Location: Captain’s Mountain via Millmerran, Queensland, Australia
January 22, 2011 6:51 pm
We found this dead moth outside our house recently. We have never seen a moth with transparent wings. What is it? Is it usually found in our area? What does its caterpillar look like?
Signature: Mackenzie Family
Dear Mackenzie Family,
You found a Bee Hawkmoth, Cephonodes kingii, a diurnal species that may be mistaken for a bee or hummingbird as it visits flowers to feed on nectar. The Brisbane Insect website has nice images of living specimens.
THANK YOU so much for getting back to us so quickly. We are guessing that the moth may have ended up on this side of the Great Dividing Range because of the cyclonic winds that have been blowing off storms towards Brisbane this month. We are about 250 km from Brisbane at the far edge of the Darling Downs. We seem to have more species of bugs this summer than ever before but there don’t seem to be any more of these bee hawk moths around.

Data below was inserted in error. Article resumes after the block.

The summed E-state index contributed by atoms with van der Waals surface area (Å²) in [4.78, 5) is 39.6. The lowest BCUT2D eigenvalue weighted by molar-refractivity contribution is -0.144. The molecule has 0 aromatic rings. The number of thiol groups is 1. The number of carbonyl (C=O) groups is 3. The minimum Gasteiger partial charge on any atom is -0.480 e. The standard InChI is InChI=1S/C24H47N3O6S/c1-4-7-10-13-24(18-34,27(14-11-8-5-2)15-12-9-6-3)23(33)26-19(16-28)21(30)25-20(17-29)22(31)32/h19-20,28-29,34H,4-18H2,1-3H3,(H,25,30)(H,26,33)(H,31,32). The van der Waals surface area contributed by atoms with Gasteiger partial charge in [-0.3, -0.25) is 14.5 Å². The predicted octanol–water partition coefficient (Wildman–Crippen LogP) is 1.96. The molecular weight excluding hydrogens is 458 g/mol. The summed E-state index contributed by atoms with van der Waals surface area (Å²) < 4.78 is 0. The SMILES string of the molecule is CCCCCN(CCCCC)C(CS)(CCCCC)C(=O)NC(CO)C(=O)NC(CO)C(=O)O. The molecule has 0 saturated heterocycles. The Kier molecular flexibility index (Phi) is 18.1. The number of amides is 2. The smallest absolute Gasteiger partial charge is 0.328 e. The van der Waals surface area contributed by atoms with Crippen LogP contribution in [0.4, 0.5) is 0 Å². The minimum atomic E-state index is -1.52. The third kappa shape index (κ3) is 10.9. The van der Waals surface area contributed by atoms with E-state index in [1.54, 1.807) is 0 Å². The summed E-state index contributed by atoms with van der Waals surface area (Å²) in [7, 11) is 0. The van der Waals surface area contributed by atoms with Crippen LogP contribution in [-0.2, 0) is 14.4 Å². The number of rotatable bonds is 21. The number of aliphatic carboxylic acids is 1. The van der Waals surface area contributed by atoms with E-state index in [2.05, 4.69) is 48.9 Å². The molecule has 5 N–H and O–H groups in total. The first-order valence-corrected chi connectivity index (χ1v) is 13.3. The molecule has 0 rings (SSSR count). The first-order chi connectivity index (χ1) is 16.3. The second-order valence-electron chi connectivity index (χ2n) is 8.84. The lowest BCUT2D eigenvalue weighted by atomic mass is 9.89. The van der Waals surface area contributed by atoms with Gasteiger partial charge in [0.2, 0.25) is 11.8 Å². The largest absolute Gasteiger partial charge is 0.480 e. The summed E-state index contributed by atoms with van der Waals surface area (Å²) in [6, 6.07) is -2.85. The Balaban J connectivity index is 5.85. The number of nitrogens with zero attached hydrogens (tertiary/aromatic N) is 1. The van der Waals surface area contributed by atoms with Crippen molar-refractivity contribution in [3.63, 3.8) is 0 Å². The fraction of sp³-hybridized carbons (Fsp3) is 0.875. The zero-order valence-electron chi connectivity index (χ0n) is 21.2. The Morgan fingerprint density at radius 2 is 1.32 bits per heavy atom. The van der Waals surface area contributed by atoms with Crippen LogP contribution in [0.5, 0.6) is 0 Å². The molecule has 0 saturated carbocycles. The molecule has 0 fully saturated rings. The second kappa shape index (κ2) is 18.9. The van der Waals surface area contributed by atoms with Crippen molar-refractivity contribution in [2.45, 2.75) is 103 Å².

We really appreciate you replying to us.
From Beverley Mackenzie
Insects posted to the Brisbane Insect website often have a far greater range extending to other parts of Australia as well the islands of the South Pacific and occasionally even Asia. According to Oz Insects, Queensland is part of the range of the Bee Hawkmoth, though winds do buffet insects about and weather patterns might be responsible for range expansions.